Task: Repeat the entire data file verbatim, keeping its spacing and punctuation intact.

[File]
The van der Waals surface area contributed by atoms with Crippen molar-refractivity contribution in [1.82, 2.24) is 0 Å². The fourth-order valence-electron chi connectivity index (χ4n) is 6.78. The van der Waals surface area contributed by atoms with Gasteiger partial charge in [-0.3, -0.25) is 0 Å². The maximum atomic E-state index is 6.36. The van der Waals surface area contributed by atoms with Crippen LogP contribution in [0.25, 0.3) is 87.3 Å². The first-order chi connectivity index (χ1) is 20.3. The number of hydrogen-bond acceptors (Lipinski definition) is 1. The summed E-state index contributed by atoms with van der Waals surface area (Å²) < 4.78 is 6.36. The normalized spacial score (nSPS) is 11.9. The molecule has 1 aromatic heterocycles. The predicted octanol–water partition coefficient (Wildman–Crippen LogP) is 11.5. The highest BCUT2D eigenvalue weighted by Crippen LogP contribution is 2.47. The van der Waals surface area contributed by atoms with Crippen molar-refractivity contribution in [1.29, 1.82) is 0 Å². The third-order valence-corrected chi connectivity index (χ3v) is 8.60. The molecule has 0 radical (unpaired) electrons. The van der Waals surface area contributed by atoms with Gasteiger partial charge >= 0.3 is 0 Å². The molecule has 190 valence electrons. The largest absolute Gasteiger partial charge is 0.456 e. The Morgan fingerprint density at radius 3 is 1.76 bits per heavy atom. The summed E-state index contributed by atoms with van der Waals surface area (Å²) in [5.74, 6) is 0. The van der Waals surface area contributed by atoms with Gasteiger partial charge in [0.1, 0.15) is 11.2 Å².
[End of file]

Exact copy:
The van der Waals surface area contributed by atoms with Crippen molar-refractivity contribution in [1.82, 2.24) is 0 Å². The fourth-order valence-electron chi connectivity index (χ4n) is 6.78. The van der Waals surface area contributed by atoms with Gasteiger partial charge in [-0.3, -0.25) is 0 Å². The maximum atomic E-state index is 6.36. The van der Waals surface area contributed by atoms with Crippen LogP contribution in [0.25, 0.3) is 87.3 Å². The first-order chi connectivity index (χ1) is 20.3. The number of hydrogen-bond acceptors (Lipinski definition) is 1. The summed E-state index contributed by atoms with van der Waals surface area (Å²) < 4.78 is 6.36. The normalized spacial score (nSPS) is 11.9. The molecule has 1 aromatic heterocycles. The predicted octanol–water partition coefficient (Wildman–Crippen LogP) is 11.5. The highest BCUT2D eigenvalue weighted by Crippen LogP contribution is 2.47. The van der Waals surface area contributed by atoms with Crippen molar-refractivity contribution in [1.29, 1.82) is 0 Å². The third-order valence-corrected chi connectivity index (χ3v) is 8.60. The molecule has 0 radical (unpaired) electrons. The van der Waals surface area contributed by atoms with Gasteiger partial charge >= 0.3 is 0 Å². The molecule has 190 valence electrons. The largest absolute Gasteiger partial charge is 0.456 e. The Morgan fingerprint density at radius 3 is 1.76 bits per heavy atom. The summed E-state index contributed by atoms with van der Waals surface area (Å²) in [5.74, 6) is 0. The van der Waals surface area contributed by atoms with Gasteiger partial charge in [0.1, 0.15) is 11.2 Å².